As soon as DeKalb-Sycamore swimmer Daniel Hein stepped up to the blocks for the preliminary round of the 100-yard butterfly at the state meet two weekends ago, coach Leah Eames could see a stark difference between the freshman phenom and his older counterparts.
Hein was seeded third in the race, but his competitors were much bigger, and Eames couldn’t help but look forward to the next three years, when he’ll grow, both physically and mentally.
“He’s got more growth as far as training potential goes and as a kid,” Eames said. “He’s a pretty small little guy as a freshman. … He’s definitely one of the guys to watch in the state.”
Hein finished 15th in the 100 butterfly and 19th in the 100 backstroke, while also helping the co-op’s medley relay to a 24th-place finish at state. For his accomplishments, Hein has been named the Daily Chronicle Boys Swimmer of the Year.
At the state meet, Hein spent most of the day on his feet, jumping up to watch other events periodically, something he later found out was a mistake.
With swimmers and spectators packed shoulder to shoulder, Hein quickly realized the only place to stand up, stretch and prepare for the race was when he went into the locker room. As he stepped up to the blocks, he could feel his heart pounding as he looked around and saw more spectators than at any previous meet.
“This is the first time Daniel’s ever experienced something like state,” Eames said. “Even though we tried to prepare him … I don’t think anybody can prepare someone for something like that.”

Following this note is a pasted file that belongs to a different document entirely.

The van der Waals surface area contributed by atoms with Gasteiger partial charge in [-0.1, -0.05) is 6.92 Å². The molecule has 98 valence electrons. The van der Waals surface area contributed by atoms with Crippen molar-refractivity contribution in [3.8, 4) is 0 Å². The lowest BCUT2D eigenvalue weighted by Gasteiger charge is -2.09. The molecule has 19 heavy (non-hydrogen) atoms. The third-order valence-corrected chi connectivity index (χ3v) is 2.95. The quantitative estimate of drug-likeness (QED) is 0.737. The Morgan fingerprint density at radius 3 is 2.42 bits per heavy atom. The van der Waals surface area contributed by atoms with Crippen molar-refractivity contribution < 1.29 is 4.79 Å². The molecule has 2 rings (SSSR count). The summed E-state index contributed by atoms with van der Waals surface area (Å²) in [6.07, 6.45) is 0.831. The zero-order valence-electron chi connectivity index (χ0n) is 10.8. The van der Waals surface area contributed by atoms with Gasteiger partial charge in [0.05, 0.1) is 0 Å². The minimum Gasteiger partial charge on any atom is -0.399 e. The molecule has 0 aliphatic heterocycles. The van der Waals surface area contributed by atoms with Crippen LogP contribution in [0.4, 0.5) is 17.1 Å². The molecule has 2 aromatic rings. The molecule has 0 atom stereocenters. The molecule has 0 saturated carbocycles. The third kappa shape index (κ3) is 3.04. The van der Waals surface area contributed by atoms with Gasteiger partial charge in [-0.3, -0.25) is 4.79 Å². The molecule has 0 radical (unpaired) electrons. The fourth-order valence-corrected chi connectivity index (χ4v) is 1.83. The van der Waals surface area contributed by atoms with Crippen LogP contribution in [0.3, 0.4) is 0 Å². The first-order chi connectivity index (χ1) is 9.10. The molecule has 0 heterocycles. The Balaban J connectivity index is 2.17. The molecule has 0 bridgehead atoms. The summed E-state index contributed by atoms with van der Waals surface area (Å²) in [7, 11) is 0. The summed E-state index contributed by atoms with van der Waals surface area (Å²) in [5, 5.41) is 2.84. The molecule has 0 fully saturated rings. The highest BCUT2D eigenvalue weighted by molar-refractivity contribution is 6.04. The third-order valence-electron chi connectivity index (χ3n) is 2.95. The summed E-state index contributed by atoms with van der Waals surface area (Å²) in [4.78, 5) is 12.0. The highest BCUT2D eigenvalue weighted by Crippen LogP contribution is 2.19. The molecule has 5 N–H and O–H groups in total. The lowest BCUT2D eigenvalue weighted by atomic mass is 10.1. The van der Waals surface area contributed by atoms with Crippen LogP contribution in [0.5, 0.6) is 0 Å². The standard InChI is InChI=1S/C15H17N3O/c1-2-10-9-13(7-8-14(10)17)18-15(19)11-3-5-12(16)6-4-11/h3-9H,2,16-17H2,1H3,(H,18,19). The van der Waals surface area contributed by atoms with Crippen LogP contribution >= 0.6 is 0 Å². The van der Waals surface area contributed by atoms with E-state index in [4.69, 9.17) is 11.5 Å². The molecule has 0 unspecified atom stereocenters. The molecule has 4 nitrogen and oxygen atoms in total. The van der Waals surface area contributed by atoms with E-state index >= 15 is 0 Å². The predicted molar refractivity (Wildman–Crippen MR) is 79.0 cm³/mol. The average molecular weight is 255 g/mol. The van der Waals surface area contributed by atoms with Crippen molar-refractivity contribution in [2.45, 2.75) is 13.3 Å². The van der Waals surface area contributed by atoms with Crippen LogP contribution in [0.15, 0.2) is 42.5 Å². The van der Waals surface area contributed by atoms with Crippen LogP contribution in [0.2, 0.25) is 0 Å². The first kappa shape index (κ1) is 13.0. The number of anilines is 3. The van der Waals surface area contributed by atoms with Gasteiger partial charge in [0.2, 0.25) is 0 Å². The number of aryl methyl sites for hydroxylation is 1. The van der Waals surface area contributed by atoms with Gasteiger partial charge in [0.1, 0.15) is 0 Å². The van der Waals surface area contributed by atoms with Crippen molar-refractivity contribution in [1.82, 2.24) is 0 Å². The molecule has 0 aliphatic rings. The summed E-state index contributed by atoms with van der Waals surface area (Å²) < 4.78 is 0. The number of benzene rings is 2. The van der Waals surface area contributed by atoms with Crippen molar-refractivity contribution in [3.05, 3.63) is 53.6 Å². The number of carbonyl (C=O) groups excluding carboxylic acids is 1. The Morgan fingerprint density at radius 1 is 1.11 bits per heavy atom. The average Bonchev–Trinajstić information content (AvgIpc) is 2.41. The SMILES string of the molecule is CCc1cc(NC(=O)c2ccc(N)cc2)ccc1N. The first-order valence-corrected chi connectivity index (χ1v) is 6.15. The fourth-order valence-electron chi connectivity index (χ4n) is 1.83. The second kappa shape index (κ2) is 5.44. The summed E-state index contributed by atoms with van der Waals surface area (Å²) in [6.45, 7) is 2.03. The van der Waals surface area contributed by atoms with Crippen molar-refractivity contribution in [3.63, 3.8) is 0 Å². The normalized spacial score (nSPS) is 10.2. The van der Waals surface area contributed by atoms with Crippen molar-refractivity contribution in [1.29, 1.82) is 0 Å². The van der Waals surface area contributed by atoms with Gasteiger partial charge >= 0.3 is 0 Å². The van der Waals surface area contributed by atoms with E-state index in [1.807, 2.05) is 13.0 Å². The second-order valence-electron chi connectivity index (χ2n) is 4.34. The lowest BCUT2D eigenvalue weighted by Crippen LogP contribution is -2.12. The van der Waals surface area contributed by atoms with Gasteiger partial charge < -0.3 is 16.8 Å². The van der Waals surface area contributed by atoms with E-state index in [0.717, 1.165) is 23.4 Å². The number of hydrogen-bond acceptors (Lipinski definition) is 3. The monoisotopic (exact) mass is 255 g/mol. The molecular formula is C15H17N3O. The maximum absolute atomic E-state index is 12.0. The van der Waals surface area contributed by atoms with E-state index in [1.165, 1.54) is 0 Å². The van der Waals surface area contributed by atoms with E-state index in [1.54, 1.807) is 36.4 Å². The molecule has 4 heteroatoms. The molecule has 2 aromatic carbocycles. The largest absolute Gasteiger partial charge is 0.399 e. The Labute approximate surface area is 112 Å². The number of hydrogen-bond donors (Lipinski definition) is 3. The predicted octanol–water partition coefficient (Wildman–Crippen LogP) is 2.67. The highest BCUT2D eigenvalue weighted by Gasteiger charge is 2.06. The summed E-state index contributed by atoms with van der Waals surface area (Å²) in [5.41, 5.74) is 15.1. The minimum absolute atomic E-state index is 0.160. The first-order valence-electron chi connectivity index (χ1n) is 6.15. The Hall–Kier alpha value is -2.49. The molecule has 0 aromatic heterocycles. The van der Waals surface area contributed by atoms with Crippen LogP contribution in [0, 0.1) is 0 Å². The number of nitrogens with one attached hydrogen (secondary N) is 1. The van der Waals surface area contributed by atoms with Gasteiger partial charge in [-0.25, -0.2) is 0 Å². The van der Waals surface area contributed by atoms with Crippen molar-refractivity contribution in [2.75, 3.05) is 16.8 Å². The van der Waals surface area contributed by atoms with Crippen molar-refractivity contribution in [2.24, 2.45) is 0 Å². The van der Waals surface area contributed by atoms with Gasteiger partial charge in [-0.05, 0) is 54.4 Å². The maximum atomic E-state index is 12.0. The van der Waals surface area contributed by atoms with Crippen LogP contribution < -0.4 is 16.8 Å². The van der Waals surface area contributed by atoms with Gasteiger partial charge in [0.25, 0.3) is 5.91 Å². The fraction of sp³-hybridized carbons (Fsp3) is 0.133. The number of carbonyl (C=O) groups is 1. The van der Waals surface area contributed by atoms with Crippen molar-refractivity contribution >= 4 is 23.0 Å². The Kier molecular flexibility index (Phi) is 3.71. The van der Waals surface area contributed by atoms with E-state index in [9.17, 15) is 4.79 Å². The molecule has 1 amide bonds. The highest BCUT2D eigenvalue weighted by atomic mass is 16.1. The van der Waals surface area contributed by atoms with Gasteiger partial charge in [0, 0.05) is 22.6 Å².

The intense, tightly packed environment ended up getting the better of Hein – he didn’t finish in the top 12 to qualify for finals in the butterfly, in which he swam more than a second slower than his sectional race, or the backstroke, where he was seeded 12th but swam .7 seconds slower than the previous week.
“I was kind of surprised because I didn’t go as fast as I did at sectionals,” Hein said. “But with the atmosphere there, I just had to make sure I didn’t get myself down.”
Hein, who Eames calls one of the most coachable athletes on her team, was disappointed. But with so much potential on the horizon, looking at the state meet as a learning experience won’t be difficult. He was, by far, the highest-seeded of the 10 freshmen who qualified.
Next year, he’ll know how to maximize his potential. He’ll sit down by himself and gather his wits. He’ll be used to the loud atmosphere and the tightly packed crowd. Hein will be in position to be one of the top swimmers in the state.
And he’ll only be a sophomore.
“Next year, I’ll be better prepared for the meet,” Hein said.“After that meet, I just had to not let it get to my head, because I have more swimming to do now and next year. I’ve got to use this experience to do better.”